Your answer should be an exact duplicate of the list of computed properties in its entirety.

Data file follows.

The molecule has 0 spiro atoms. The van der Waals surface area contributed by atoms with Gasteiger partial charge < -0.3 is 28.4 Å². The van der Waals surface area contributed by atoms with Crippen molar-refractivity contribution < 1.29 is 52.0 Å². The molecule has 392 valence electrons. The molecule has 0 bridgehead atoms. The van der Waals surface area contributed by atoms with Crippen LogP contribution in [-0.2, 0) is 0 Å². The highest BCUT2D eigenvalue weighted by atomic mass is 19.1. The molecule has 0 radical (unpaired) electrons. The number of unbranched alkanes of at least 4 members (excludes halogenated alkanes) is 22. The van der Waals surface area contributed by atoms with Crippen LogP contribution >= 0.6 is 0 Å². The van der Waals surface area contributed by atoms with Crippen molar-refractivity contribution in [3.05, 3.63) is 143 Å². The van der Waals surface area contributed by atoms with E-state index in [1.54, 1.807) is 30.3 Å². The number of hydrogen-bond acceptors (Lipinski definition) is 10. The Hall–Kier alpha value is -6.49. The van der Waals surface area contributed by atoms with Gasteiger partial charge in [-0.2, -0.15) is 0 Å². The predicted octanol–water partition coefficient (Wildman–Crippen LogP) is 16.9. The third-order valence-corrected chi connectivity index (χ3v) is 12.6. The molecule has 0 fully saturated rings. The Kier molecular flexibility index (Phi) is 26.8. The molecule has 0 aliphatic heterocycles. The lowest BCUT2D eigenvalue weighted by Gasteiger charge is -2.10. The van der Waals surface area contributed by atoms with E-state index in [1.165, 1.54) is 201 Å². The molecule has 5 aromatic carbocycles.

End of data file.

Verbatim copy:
The molecule has 0 spiro atoms. The van der Waals surface area contributed by atoms with Gasteiger partial charge < -0.3 is 28.4 Å². The van der Waals surface area contributed by atoms with Crippen molar-refractivity contribution < 1.29 is 52.0 Å². The molecule has 392 valence electrons. The molecule has 0 bridgehead atoms. The van der Waals surface area contributed by atoms with Crippen LogP contribution in [-0.2, 0) is 0 Å². The highest BCUT2D eigenvalue weighted by atomic mass is 19.1. The molecule has 0 radical (unpaired) electrons. The number of unbranched alkanes of at least 4 members (excludes halogenated alkanes) is 22. The van der Waals surface area contributed by atoms with Crippen LogP contribution >= 0.6 is 0 Å². The van der Waals surface area contributed by atoms with Crippen molar-refractivity contribution in [3.05, 3.63) is 143 Å². The van der Waals surface area contributed by atoms with E-state index in [1.54, 1.807) is 30.3 Å². The number of hydrogen-bond acceptors (Lipinski definition) is 10. The Hall–Kier alpha value is -6.49. The van der Waals surface area contributed by atoms with Gasteiger partial charge in [-0.2, -0.15) is 0 Å². The predicted octanol–water partition coefficient (Wildman–Crippen LogP) is 16.9. The third-order valence-corrected chi connectivity index (χ3v) is 12.6. The molecule has 0 fully saturated rings. The Kier molecular flexibility index (Phi) is 26.8. The molecule has 0 aliphatic heterocycles. The lowest BCUT2D eigenvalue weighted by Gasteiger charge is -2.10. The van der Waals surface area contributed by atoms with E-state index in [1.165, 1.54) is 201 Å². The molecule has 5 aromatic carbocycles.